Within the UWA, he was equally blunt about his romantic affairs. "He'd meet somebody on an airplane, and she'd be on the payroll the next day," said George Wilkinson, a former vice president with the charity. "You would question him, and you were told basically that it was none of your damn business."
Aramony's lawyer acknowledged that Aramony was a "womanizer" who had dated under an "arrangement" with his wife, Bebe. (The couple, who divorced in 1992 after 41 years of marriage, have three grown children.) But Moffitt told jurors that Aramony's sexual habits were not the issue in the case. "You've heard some testimony about sexual harassment," he said. "It's ugly and people were harmed...but this case is really not about that."
Still, most in the courtroom found it hard to ignore. Lori's older sister, Lisa Villasor Tomas, told the court how she had met Aramony on an airplane in 1986 when she was 23 and working as a computer programmer. He suggested that she apply for a job at UWA's Alexandria headquarters and then flew her to Las Vegas for an "interview" that included dinner and a show by magician David Copperfield.
The two began a sexual relationship that lasted four months. Not long after it ended, she discovered he had begun a romance with her sister Lori, then 17, who was staying with her in Alexandria. "I told him I didn't want him contacting her anymore or me for that matter," said Tomas, now 31. Although Tomas moved herself and her sister back to Florida, Aramony continued to date Lori. More than $400,000 in Partnership Umbrella funds were used to purchase and decorate an apartment on Manhattan's Upper East Side where he and Villasor met for romantic trysts, and he frequently flew to visit her in Gainesville, where she was working as a secretary and briefly attended classes at the University of Florida.
Among other tokens of affection, Aramony arranged to add a $4,800 sun-room to her Gainesville home. "Lori told me her boyfriend was buying her a new Honda Accord," recalls a high school friend. "Suddenly she had credit cards and money and was proud she was dating a rich guy."
In court, Lori and her sisters testified they believed that Aramony had paid for the gifts and trips himself. And Lori tearfully told the jurors that her relationship with Aramony was based on love, not money. "Was it cheap?" Moffitt asked her in court. "No," she replied, her lower lip trembling. "Was it sordid?" "No." Collapsing in tears, Villasor testified that she and Aramony continued their affair even after he underwent radical prostate cancer surgery that left him unable to have sexual intercourse.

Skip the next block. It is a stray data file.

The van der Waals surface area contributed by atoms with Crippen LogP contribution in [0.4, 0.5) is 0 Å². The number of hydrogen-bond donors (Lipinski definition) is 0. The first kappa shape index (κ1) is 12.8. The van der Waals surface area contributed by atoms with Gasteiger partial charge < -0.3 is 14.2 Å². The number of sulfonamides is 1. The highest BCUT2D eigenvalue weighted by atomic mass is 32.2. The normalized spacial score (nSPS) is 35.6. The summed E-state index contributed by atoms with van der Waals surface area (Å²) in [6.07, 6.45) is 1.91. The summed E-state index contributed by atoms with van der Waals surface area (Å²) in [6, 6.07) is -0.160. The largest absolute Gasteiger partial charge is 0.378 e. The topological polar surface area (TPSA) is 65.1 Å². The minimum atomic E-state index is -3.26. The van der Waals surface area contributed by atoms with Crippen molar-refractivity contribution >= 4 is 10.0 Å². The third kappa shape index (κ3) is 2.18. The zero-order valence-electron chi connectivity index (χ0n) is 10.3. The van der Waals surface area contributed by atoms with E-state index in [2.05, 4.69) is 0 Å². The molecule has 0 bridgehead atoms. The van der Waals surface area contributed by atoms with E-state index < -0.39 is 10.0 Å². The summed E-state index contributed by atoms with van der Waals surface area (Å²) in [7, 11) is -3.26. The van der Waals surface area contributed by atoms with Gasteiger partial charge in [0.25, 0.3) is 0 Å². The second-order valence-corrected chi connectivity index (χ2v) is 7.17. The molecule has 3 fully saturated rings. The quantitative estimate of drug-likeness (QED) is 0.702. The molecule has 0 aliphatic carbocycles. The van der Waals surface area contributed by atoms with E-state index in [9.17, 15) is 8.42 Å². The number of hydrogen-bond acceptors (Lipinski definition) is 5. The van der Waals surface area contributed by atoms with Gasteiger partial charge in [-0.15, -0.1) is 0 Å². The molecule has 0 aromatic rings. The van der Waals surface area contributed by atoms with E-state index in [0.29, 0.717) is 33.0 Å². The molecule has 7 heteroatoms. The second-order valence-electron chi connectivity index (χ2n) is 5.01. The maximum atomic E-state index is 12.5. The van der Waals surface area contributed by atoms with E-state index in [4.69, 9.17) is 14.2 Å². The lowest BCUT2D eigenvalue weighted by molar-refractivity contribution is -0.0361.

By then, though, Aramony's actions were beginning to catch up with him. In early 1992, The Washington Post began questioning his expenditures and salary, and he was forced to resign.
In the wake of the scandal, UWA has adopted a new code of ethics and a committee to monitor its effects. The charity's supporters hope the end of the trial will allow them to put the Aramony mess behind them. "What Aramony did for the United Way was tremendous; he literally forced the UW into success," says former vice president Wilkinson. "But his ego got in the way. He got to a point where he felt he could do anything."
STEPHANIE SLEWKA and MARY ESSELMAN in Washington and GREG AUNAPU in Gainesville
- Stephanie Slewka,
- Mary Esselman,
- Greg Aunapu.
TO LORIVILLASOR, WILLIAM ARAMONY seemed the perfect lover. When they met in late 1986, she was 17, just out of high school and desperate to escape the squalid Macclenny, Fla., trailer park where she grew up with her mother and three siblings. He was 59 and married, the chief executive officer of the United Way of America, and living the kind of life she had only dreamed of. He wooed her with champagne and roses, whisked her away on romantic vacations to London and Egypt, provided a monthly stipend for her of up to $1,833, even paid to have braces put on her teeth. And when Lori's younger sister LuAnn finished high school in 1989, he treated both girls to a lavish trip to New York City and Las Vegas as a graduation gift.